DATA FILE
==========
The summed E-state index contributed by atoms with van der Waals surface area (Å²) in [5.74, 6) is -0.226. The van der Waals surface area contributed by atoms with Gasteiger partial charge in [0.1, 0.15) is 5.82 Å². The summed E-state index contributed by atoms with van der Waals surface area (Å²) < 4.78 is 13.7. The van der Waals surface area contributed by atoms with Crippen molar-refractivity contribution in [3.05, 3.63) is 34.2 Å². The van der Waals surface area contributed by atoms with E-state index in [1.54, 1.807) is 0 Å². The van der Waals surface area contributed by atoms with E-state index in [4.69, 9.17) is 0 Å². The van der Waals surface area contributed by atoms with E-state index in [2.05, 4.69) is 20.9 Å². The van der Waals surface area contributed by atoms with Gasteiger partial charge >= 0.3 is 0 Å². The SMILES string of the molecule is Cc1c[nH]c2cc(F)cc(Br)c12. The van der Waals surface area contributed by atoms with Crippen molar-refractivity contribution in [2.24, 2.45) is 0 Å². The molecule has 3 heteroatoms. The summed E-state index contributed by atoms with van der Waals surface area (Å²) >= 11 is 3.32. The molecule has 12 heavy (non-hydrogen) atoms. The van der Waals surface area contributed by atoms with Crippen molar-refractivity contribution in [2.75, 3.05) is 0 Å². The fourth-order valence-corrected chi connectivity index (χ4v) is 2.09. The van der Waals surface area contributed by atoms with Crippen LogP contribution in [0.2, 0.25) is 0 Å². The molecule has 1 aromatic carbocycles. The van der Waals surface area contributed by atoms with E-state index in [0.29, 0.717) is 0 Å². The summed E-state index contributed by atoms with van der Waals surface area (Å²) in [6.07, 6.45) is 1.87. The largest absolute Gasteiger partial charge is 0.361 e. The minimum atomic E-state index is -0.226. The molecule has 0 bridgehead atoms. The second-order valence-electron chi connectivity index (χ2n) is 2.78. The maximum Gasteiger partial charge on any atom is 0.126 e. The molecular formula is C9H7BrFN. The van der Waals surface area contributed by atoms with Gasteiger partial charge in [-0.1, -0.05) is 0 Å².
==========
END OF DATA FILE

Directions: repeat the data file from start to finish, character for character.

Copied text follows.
The summed E-state index contributed by atoms with van der Waals surface area (Å²) in [5.74, 6) is -0.226. The van der Waals surface area contributed by atoms with Gasteiger partial charge in [0.1, 0.15) is 5.82 Å². The summed E-state index contributed by atoms with van der Waals surface area (Å²) < 4.78 is 13.7. The van der Waals surface area contributed by atoms with Crippen molar-refractivity contribution in [3.05, 3.63) is 34.2 Å². The van der Waals surface area contributed by atoms with E-state index in [1.54, 1.807) is 0 Å². The van der Waals surface area contributed by atoms with E-state index in [4.69, 9.17) is 0 Å². The van der Waals surface area contributed by atoms with E-state index in [2.05, 4.69) is 20.9 Å². The van der Waals surface area contributed by atoms with Gasteiger partial charge >= 0.3 is 0 Å². The SMILES string of the molecule is Cc1c[nH]c2cc(F)cc(Br)c12. The van der Waals surface area contributed by atoms with Crippen molar-refractivity contribution in [2.24, 2.45) is 0 Å². The molecule has 3 heteroatoms. The summed E-state index contributed by atoms with van der Waals surface area (Å²) >= 11 is 3.32. The molecule has 12 heavy (non-hydrogen) atoms. The van der Waals surface area contributed by atoms with Crippen molar-refractivity contribution in [2.75, 3.05) is 0 Å². The fourth-order valence-corrected chi connectivity index (χ4v) is 2.09. The van der Waals surface area contributed by atoms with Crippen LogP contribution in [0.2, 0.25) is 0 Å². The molecule has 1 aromatic carbocycles. The van der Waals surface area contributed by atoms with E-state index in [0.29, 0.717) is 0 Å². The summed E-state index contributed by atoms with van der Waals surface area (Å²) in [6.07, 6.45) is 1.87. The largest absolute Gasteiger partial charge is 0.361 e. The minimum atomic E-state index is -0.226. The molecule has 0 bridgehead atoms. The second-order valence-electron chi connectivity index (χ2n) is 2.78. The maximum Gasteiger partial charge on any atom is 0.126 e. The molecular formula is C9H7BrFN. The van der Waals surface area contributed by atoms with Gasteiger partial charge in [-0.1, -0.05) is 0 Å².